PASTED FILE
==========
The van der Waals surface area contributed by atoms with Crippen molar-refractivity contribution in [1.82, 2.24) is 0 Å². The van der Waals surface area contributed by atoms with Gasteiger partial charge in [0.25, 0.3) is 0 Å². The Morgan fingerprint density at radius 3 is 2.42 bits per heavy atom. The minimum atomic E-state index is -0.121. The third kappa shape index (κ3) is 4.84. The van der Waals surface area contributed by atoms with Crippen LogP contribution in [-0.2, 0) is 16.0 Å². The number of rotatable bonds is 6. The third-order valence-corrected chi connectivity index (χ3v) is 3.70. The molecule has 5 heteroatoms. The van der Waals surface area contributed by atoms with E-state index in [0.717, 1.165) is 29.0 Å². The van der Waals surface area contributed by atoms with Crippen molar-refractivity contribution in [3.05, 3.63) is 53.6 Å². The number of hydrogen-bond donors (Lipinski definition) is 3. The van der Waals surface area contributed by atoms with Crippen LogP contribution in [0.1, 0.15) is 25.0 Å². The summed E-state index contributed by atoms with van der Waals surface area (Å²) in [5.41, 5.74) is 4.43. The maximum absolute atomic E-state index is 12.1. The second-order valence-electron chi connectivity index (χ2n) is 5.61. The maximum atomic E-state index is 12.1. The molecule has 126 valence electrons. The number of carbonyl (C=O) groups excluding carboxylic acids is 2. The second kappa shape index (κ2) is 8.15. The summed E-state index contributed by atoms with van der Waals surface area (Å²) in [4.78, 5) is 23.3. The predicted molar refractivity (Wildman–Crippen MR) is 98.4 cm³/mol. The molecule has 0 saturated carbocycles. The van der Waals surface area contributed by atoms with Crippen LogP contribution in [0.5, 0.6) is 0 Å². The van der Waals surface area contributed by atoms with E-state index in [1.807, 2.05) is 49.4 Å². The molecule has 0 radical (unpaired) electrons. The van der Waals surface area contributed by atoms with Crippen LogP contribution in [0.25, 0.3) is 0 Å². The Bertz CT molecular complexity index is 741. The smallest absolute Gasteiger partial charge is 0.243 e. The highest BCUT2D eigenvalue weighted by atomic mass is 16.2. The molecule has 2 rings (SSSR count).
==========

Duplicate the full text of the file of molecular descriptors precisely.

The van der Waals surface area contributed by atoms with Crippen molar-refractivity contribution in [1.82, 2.24) is 0 Å². The van der Waals surface area contributed by atoms with Gasteiger partial charge in [0.25, 0.3) is 0 Å². The Morgan fingerprint density at radius 3 is 2.42 bits per heavy atom. The minimum atomic E-state index is -0.121. The third kappa shape index (κ3) is 4.84. The van der Waals surface area contributed by atoms with Crippen LogP contribution in [-0.2, 0) is 16.0 Å². The number of rotatable bonds is 6. The third-order valence-corrected chi connectivity index (χ3v) is 3.70. The molecule has 5 heteroatoms. The van der Waals surface area contributed by atoms with E-state index in [0.717, 1.165) is 29.0 Å². The van der Waals surface area contributed by atoms with Crippen molar-refractivity contribution in [3.05, 3.63) is 53.6 Å². The number of hydrogen-bond donors (Lipinski definition) is 3. The van der Waals surface area contributed by atoms with Crippen LogP contribution in [0.1, 0.15) is 25.0 Å². The summed E-state index contributed by atoms with van der Waals surface area (Å²) in [5.41, 5.74) is 4.43. The maximum absolute atomic E-state index is 12.1. The second-order valence-electron chi connectivity index (χ2n) is 5.61. The maximum atomic E-state index is 12.1. The molecule has 126 valence electrons. The number of carbonyl (C=O) groups excluding carboxylic acids is 2. The second kappa shape index (κ2) is 8.15. The summed E-state index contributed by atoms with van der Waals surface area (Å²) in [4.78, 5) is 23.3. The predicted molar refractivity (Wildman–Crippen MR) is 98.4 cm³/mol. The molecule has 0 saturated carbocycles. The van der Waals surface area contributed by atoms with Crippen LogP contribution in [0.5, 0.6) is 0 Å². The van der Waals surface area contributed by atoms with E-state index in [1.807, 2.05) is 49.4 Å². The molecule has 0 radical (unpaired) electrons. The van der Waals surface area contributed by atoms with Crippen LogP contribution in [0.25, 0.3) is 0 Å². The Bertz CT molecular complexity index is 741. The smallest absolute Gasteiger partial charge is 0.243 e. The highest BCUT2D eigenvalue weighted by atomic mass is 16.2. The molecule has 2 rings (SSSR count).